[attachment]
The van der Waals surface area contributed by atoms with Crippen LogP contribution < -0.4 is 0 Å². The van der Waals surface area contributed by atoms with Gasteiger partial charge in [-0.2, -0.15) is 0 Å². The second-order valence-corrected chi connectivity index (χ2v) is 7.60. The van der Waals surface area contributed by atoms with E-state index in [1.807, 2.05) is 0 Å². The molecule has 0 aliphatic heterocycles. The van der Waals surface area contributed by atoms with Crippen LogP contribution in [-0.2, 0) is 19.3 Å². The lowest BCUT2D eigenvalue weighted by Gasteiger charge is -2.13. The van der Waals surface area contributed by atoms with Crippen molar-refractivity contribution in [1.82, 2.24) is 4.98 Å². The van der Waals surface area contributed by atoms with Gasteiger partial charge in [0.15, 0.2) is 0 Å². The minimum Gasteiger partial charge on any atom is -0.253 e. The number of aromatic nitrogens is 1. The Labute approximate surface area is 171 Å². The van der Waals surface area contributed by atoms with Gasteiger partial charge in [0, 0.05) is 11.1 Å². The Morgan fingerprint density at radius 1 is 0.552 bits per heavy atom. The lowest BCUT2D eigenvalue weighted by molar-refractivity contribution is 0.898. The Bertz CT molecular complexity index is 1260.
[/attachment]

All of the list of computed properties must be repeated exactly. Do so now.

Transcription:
The van der Waals surface area contributed by atoms with Crippen LogP contribution < -0.4 is 0 Å². The van der Waals surface area contributed by atoms with Gasteiger partial charge in [-0.2, -0.15) is 0 Å². The second-order valence-corrected chi connectivity index (χ2v) is 7.60. The van der Waals surface area contributed by atoms with E-state index in [1.807, 2.05) is 0 Å². The molecule has 0 aliphatic heterocycles. The van der Waals surface area contributed by atoms with Crippen LogP contribution in [-0.2, 0) is 19.3 Å². The lowest BCUT2D eigenvalue weighted by Gasteiger charge is -2.13. The van der Waals surface area contributed by atoms with Crippen molar-refractivity contribution in [1.82, 2.24) is 4.98 Å². The van der Waals surface area contributed by atoms with Gasteiger partial charge in [0.15, 0.2) is 0 Å². The minimum Gasteiger partial charge on any atom is -0.253 e. The number of aromatic nitrogens is 1. The Labute approximate surface area is 171 Å². The van der Waals surface area contributed by atoms with Gasteiger partial charge in [0, 0.05) is 11.1 Å². The Morgan fingerprint density at radius 1 is 0.552 bits per heavy atom. The lowest BCUT2D eigenvalue weighted by molar-refractivity contribution is 0.898. The Bertz CT molecular complexity index is 1260.